27 June 2012
A recent report by Global Data states that the past three decades have witnessed a great number of solar energy innovations that made solar power cheaper, but further innovation is necessary for it to compete with other conventional or alternative energy sources.
Dramatic falls in solar module prices, from $5/W in 2000 to nearly $1/W in 2012, were the result of technological innovations and the support of various governments. However, photovoltaic (PV) energy still remains the most expensive form of renewable generation. While a 1 MW wind farm costs less than $1.4m to set up, and displays 30% efficiency, a 1MW solar plant costs around $3m and displays much lower efficiency. If solar energy is to compete with other technologies, innovation must further drive down costs of PV systems, says GlobalData.
Most research into solar energy has focused on material sciences, aiming to either increase the output of a panel, or reduce the cost of a panel, both leading to an overall decrease in generating costs. Thin-film technology is a vital solar energy innovation, and has been around for decades, but was confined to small applications such as calculators due to its low efficiency levels in early stages of development.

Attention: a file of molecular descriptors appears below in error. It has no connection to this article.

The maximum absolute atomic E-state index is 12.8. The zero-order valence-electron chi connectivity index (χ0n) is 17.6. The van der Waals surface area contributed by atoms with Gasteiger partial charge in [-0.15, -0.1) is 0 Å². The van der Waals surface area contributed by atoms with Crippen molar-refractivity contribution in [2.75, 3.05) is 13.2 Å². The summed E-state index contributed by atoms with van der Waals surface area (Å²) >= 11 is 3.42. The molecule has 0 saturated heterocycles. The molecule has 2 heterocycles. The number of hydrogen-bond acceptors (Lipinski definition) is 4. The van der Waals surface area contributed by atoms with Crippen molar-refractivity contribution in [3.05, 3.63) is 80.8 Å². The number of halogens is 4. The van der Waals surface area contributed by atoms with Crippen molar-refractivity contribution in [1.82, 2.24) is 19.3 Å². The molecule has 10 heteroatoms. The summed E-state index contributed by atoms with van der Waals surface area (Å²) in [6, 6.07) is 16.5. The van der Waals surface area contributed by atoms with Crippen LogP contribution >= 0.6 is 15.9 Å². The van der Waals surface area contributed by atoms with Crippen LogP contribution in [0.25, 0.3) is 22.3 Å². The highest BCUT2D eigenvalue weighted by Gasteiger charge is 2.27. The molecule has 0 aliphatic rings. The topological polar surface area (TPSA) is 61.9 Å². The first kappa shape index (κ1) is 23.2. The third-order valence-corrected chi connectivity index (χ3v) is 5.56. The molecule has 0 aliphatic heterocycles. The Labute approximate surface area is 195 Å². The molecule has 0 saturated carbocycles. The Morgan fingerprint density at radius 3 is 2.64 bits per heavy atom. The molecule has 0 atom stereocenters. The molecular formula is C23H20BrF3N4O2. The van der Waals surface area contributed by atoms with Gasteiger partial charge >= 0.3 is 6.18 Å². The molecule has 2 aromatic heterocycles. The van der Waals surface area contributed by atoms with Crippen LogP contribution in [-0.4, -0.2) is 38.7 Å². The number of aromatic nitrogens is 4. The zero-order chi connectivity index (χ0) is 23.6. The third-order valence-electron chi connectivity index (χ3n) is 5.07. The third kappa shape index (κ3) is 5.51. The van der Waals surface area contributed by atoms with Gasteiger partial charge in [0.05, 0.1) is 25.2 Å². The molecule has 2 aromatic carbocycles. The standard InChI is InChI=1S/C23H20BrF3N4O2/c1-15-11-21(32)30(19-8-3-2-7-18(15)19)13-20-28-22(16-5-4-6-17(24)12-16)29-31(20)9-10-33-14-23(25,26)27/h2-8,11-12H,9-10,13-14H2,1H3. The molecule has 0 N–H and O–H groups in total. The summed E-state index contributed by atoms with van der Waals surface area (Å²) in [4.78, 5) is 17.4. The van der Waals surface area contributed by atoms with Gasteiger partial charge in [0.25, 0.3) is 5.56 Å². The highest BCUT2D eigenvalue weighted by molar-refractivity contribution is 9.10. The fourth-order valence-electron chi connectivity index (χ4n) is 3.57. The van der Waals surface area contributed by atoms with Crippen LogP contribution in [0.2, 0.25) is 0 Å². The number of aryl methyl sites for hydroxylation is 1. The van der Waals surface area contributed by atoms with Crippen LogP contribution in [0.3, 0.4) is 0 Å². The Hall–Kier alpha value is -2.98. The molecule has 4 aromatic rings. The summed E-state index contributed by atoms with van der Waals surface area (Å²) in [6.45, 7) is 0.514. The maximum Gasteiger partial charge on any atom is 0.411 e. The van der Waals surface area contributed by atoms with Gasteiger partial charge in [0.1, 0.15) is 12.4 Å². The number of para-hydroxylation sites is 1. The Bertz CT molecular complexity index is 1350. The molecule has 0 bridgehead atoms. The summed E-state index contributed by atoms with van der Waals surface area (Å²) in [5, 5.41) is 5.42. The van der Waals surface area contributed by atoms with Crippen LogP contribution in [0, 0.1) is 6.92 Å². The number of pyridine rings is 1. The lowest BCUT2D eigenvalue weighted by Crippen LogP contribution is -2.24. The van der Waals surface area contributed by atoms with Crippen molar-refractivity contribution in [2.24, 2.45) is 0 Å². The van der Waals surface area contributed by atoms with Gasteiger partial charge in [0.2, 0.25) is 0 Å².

However, thin-film as a commercial utility scale PV technology has come a long way in the last decade. Companies such as First Solar, which use Cadmium Telluride (CdTe) instead of silicon, display efficiencies beyond 17%, are being adopted by power plants with no space constraints as the modules are cheap enough to make the cost–efficiency trade off beneficial.
Currently, thin-film technology is facing one of its biggest challenges, as the price of silicon based PV is at an all time low and is posing a serious threat to the cost advantage enjoyed by thin-film manufacturers. Some thin-film companies have already filed for bankruptcy, and others have lost market position in the last year. There is an urgent need for thin-film companies to go back to drawing board and invest in research and development, in order to come up with new innovations that will enable them to compete with silicon based technology.
One potential solar power advancement is being created by crystalline technology major Sanyo, who are designing a bifacial c-Si solar panel that can produce an extra 30% output from sunlight hitting the back of the solar panel. Several projects are also underway to find ways to capture the infrared part of the spectrum, which could raise a cell’s absorption limit from the current 40% to 63%. However, this development is still in the research stage and could take a long time to reach the market.
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